One of the things I really liked about Persona 3 was the characters. They all felt kind of real, with each one having their own flaws, relationships, and personalities. They react to most things like you would expect, and they largely behave like normal 17 year olds. Granted, some of this gets a little messed up in the extra part of FES, The Anwer. Yukari, for example, goes from being kind of moody and exasperated with all this Dark Hour nonsense, to becoming a complete psycho bitch. They also shoehorn in a romance subplot between her and the main character for that part of the game, despite the fact that it never appears in the main story. It was nice to see how the characters dealt with the things that happened at the end of the main story, but The Answer handled the characters pretty poorly for the most part.

I also liked the gameplay, at the time at least. I was never fond of the fact that you couldn’t control your teammates, and had no control over what skills they learned as they levelled up. The knock-down system was the best thing ever, or the worst thing ever, depending on whether you were on the receiving or giving end of the knock-downs. There’s nothing quite like sitting back and watching as your character gets repeatedly knocked down, missing at least one turn every time, while your team mates ineffectually cast magic until you finally die and throw your controller at the screen in frustration.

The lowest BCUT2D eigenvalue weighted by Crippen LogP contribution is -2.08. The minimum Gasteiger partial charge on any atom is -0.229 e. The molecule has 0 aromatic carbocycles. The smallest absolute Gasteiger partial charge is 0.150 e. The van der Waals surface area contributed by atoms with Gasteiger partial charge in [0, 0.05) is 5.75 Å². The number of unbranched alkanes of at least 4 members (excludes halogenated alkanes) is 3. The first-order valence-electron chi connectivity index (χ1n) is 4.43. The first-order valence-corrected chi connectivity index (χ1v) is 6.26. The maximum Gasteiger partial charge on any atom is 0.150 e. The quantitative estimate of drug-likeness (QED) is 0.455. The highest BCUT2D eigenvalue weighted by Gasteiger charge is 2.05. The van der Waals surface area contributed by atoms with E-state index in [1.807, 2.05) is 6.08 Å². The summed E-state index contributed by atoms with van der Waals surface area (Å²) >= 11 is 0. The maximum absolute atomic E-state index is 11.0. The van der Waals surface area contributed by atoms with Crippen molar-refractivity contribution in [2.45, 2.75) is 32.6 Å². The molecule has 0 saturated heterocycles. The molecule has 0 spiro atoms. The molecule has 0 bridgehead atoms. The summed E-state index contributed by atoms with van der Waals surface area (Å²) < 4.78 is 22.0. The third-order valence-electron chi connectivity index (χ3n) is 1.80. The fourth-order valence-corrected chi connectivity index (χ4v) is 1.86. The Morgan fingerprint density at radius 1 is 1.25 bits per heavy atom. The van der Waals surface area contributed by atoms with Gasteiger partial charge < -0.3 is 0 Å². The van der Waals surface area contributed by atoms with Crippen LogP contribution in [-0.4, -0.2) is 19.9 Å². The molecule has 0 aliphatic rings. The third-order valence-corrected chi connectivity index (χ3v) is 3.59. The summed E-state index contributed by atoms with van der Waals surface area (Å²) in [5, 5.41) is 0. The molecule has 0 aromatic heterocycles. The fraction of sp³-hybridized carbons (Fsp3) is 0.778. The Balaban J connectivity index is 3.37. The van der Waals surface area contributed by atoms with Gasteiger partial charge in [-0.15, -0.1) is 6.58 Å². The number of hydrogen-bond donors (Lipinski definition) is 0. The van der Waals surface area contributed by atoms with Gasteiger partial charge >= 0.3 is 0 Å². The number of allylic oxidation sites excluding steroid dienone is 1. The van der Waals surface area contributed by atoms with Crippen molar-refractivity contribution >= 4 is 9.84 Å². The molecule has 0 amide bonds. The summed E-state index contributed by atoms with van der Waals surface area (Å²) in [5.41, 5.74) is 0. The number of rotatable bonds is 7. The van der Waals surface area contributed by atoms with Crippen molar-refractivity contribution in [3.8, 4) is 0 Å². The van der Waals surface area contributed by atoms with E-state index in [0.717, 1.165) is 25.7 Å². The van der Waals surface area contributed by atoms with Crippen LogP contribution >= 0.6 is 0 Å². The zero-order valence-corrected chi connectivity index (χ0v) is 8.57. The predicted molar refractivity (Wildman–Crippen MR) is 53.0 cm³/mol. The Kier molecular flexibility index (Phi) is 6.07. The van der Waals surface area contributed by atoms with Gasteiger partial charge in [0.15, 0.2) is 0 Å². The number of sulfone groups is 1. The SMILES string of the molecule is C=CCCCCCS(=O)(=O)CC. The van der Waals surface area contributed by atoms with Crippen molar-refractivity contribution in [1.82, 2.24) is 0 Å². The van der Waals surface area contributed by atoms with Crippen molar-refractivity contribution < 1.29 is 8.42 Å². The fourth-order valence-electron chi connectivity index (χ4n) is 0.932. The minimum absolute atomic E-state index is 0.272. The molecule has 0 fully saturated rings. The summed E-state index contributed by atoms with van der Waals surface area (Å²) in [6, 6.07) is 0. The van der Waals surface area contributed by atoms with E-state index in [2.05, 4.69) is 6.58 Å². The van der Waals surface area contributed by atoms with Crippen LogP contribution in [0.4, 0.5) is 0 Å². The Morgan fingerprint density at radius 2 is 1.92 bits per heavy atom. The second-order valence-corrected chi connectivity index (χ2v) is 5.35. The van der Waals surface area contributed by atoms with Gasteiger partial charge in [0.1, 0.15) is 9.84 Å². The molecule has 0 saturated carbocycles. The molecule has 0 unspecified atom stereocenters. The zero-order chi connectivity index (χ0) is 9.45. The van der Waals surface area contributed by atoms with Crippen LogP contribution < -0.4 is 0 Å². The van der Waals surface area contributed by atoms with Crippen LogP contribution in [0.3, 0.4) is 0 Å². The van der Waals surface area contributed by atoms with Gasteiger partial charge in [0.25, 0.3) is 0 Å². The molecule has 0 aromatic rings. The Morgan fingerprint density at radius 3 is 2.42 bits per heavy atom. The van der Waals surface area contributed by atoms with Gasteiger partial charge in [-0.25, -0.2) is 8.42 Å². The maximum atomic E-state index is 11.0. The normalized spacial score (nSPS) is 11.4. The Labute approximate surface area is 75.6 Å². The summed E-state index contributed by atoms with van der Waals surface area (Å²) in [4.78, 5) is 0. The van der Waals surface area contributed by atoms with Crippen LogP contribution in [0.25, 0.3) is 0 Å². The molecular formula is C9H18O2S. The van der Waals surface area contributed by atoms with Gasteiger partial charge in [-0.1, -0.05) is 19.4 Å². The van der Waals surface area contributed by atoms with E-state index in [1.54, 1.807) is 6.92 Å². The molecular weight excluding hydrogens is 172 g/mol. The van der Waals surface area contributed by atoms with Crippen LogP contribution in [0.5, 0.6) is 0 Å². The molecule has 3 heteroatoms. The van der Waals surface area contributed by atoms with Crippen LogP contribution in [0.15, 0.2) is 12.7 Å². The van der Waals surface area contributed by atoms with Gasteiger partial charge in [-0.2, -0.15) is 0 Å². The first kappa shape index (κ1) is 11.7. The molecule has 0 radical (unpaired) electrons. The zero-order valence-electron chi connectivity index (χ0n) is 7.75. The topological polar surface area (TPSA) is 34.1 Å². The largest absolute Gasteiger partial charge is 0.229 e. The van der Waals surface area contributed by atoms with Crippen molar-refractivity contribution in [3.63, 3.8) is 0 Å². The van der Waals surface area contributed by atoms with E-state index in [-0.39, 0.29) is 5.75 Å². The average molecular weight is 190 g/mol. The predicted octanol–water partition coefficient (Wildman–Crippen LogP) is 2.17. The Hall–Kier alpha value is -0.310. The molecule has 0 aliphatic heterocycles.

Another minor annoyance was the difficulty in changing your party members’ equipment. You could only do it by talking to them in the dungeon. When buying new equipment you couldn’t see what they currently had equipped so you didn’t know if what you were buying was better, worse, or exactly the same. But most of these problems weren’t noticeable at the time, and only started getting on my nerves after I played another game.